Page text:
So basically I have a spoiled rotten three-year-old living with me and no one to blame but myself. His mom is here too of course. But all that gets me is this…Momma yells at him and he runs screaming to me. I don’t yell anymore. Due to my ever so vast experience and superior knowledge, having raised two daughters to adulthood, I know that yelling only brings on more yelling. And there’s no winning a shouting match with a toddler. Instead, I have “the look”. Eyebrows lowered, nostrils slightly flared and lips, as my mother always said, pressed togetherly. Works at least nine out of ten times. Ok, five out of ten but who’s counting.
The problem is the sympathy factor. I think most grandparents have it. You know what it is. Your little baby is getting scolded or punished for something they deserve to be scolded or punished for. And it’s like watching your own child getting yelled at by the soccer coach. You want to step in but you know you just can’t. In this case it would null the effectiveness factor of the parental unit. But, oh you want to.
Case in point, yesterday the little angel took it upon himself to make lunch. Not sure what he made but he was banished to his room. He came sneaking into my sanctuary, which is typically off limits when I’m working unless it’s time for the evening Imagination Movers viewing on my laptop, and sat on my bed quietly beside me. That was my first clue as this child never sits quietly for much. He broke my heart as he sat dejectedly looking at his clasped hands and sighing deeply. Remembering the effectiveness factor, our conversation went something like this:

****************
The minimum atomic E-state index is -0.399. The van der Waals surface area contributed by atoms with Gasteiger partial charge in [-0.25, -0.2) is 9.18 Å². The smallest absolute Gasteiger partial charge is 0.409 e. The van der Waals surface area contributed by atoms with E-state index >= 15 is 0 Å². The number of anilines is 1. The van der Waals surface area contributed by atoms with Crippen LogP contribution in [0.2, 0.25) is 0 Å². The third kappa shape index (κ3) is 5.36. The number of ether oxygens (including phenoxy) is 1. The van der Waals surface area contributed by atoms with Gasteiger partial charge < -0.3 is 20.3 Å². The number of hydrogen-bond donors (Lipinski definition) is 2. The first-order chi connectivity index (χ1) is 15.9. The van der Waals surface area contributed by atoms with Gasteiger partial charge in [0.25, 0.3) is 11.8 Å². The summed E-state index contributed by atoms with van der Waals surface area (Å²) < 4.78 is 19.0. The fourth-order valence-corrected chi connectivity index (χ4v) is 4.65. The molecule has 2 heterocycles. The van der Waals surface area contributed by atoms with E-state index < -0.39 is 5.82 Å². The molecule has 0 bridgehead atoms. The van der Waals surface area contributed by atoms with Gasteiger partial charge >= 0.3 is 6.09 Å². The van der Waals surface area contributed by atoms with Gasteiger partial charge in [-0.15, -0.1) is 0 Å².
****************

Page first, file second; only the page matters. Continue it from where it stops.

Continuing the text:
YaYa: What’s wrong, buddy?
Elijah: I made Momma mad.
YaYa: What did you do?
Elijah: I made lunch.
YaYa: Why did you do that? You know you aren’t allowed to be in the kitchen alone.
Elijah: I was ever so hungry. I didn’t mean to make a mess and now Momma is really mad at me.
YaYa: Did you say you were sorry?
YaYa: Why not?
Elijah: Cause I don’t know.
Oh, the sad little face he had! It was either smother him with hugs and kisses or laugh hysterically. I did neither. I did the right thing, which was to advise the little imp to apologize to his mother, then I sent him on his way. Telling my daughter to have patience is easy to do but I remember when mine were that age. Seriously, how much patience did I have? Probably about the same amount as she does. But what is more important? Having to mop the kitchen floor for the second time that day or encouraging the child’s creativity in lunch construction?